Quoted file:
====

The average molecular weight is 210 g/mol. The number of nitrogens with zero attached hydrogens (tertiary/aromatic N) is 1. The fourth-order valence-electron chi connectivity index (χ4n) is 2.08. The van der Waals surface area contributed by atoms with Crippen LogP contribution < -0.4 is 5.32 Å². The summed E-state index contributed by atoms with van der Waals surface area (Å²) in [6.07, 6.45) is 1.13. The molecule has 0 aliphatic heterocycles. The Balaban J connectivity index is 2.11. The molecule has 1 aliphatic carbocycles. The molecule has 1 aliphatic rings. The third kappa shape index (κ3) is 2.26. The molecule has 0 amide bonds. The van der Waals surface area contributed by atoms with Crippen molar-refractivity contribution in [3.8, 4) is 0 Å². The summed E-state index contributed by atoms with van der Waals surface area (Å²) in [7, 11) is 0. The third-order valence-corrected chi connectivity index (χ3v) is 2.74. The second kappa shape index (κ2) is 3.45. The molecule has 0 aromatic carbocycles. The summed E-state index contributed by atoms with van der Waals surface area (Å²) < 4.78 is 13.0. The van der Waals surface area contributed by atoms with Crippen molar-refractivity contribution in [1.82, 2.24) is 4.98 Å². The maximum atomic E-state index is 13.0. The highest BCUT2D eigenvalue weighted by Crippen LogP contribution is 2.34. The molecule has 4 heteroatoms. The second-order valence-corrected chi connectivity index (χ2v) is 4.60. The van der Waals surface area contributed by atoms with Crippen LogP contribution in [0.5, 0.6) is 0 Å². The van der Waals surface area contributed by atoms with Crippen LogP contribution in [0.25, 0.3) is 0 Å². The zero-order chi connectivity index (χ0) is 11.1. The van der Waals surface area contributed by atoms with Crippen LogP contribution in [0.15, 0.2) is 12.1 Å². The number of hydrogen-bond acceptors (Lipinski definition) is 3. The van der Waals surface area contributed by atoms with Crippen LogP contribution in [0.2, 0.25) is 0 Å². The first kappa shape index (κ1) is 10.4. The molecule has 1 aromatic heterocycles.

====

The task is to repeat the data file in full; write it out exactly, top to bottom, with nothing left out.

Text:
The average molecular weight is 210 g/mol. The number of nitrogens with zero attached hydrogens (tertiary/aromatic N) is 1. The fourth-order valence-electron chi connectivity index (χ4n) is 2.08. The van der Waals surface area contributed by atoms with Crippen LogP contribution < -0.4 is 5.32 Å². The summed E-state index contributed by atoms with van der Waals surface area (Å²) in [6.07, 6.45) is 1.13. The molecule has 0 aliphatic heterocycles. The Balaban J connectivity index is 2.11. The molecule has 1 aliphatic carbocycles. The molecule has 1 aliphatic rings. The third kappa shape index (κ3) is 2.26. The molecule has 0 amide bonds. The van der Waals surface area contributed by atoms with Crippen molar-refractivity contribution in [3.8, 4) is 0 Å². The summed E-state index contributed by atoms with van der Waals surface area (Å²) in [7, 11) is 0. The third-order valence-corrected chi connectivity index (χ3v) is 2.74. The second kappa shape index (κ2) is 3.45. The molecule has 0 aromatic carbocycles. The summed E-state index contributed by atoms with van der Waals surface area (Å²) < 4.78 is 13.0. The van der Waals surface area contributed by atoms with Crippen molar-refractivity contribution in [1.82, 2.24) is 4.98 Å². The maximum atomic E-state index is 13.0. The highest BCUT2D eigenvalue weighted by Crippen LogP contribution is 2.34. The molecule has 4 heteroatoms. The second-order valence-corrected chi connectivity index (χ2v) is 4.60. The van der Waals surface area contributed by atoms with Crippen LogP contribution in [0.5, 0.6) is 0 Å². The van der Waals surface area contributed by atoms with Crippen LogP contribution in [0.25, 0.3) is 0 Å². The zero-order chi connectivity index (χ0) is 11.1. The van der Waals surface area contributed by atoms with Crippen LogP contribution in [0.15, 0.2) is 12.1 Å². The number of hydrogen-bond acceptors (Lipinski definition) is 3. The van der Waals surface area contributed by atoms with Crippen LogP contribution in [0.2, 0.25) is 0 Å². The first kappa shape index (κ1) is 10.4. The molecule has 1 aromatic heterocycles.